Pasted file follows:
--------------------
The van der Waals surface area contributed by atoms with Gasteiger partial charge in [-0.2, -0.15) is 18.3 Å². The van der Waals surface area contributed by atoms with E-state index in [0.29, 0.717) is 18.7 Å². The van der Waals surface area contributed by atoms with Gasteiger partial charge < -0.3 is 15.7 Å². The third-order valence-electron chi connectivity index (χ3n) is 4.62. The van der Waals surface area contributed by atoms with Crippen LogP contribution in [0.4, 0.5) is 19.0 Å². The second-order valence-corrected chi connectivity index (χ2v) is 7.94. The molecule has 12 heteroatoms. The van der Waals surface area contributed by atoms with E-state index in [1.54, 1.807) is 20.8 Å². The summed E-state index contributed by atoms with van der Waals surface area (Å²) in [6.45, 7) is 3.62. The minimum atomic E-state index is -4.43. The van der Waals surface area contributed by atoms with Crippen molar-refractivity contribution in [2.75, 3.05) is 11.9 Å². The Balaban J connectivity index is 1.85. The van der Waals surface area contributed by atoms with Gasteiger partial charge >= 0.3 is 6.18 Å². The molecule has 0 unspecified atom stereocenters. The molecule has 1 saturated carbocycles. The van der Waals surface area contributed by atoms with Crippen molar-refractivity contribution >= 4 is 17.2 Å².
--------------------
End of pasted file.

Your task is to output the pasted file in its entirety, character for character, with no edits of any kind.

The van der Waals surface area contributed by atoms with Gasteiger partial charge in [-0.2, -0.15) is 18.3 Å². The van der Waals surface area contributed by atoms with E-state index in [0.29, 0.717) is 18.7 Å². The van der Waals surface area contributed by atoms with Gasteiger partial charge < -0.3 is 15.7 Å². The third-order valence-electron chi connectivity index (χ3n) is 4.62. The van der Waals surface area contributed by atoms with Crippen LogP contribution in [0.4, 0.5) is 19.0 Å². The second-order valence-corrected chi connectivity index (χ2v) is 7.94. The molecule has 12 heteroatoms. The van der Waals surface area contributed by atoms with E-state index in [1.54, 1.807) is 20.8 Å². The summed E-state index contributed by atoms with van der Waals surface area (Å²) in [6.45, 7) is 3.62. The minimum atomic E-state index is -4.43. The van der Waals surface area contributed by atoms with Crippen molar-refractivity contribution in [2.75, 3.05) is 11.9 Å². The Balaban J connectivity index is 1.85. The van der Waals surface area contributed by atoms with Gasteiger partial charge >= 0.3 is 6.18 Å². The molecule has 0 unspecified atom stereocenters. The molecule has 1 saturated carbocycles. The van der Waals surface area contributed by atoms with Crippen molar-refractivity contribution >= 4 is 17.2 Å².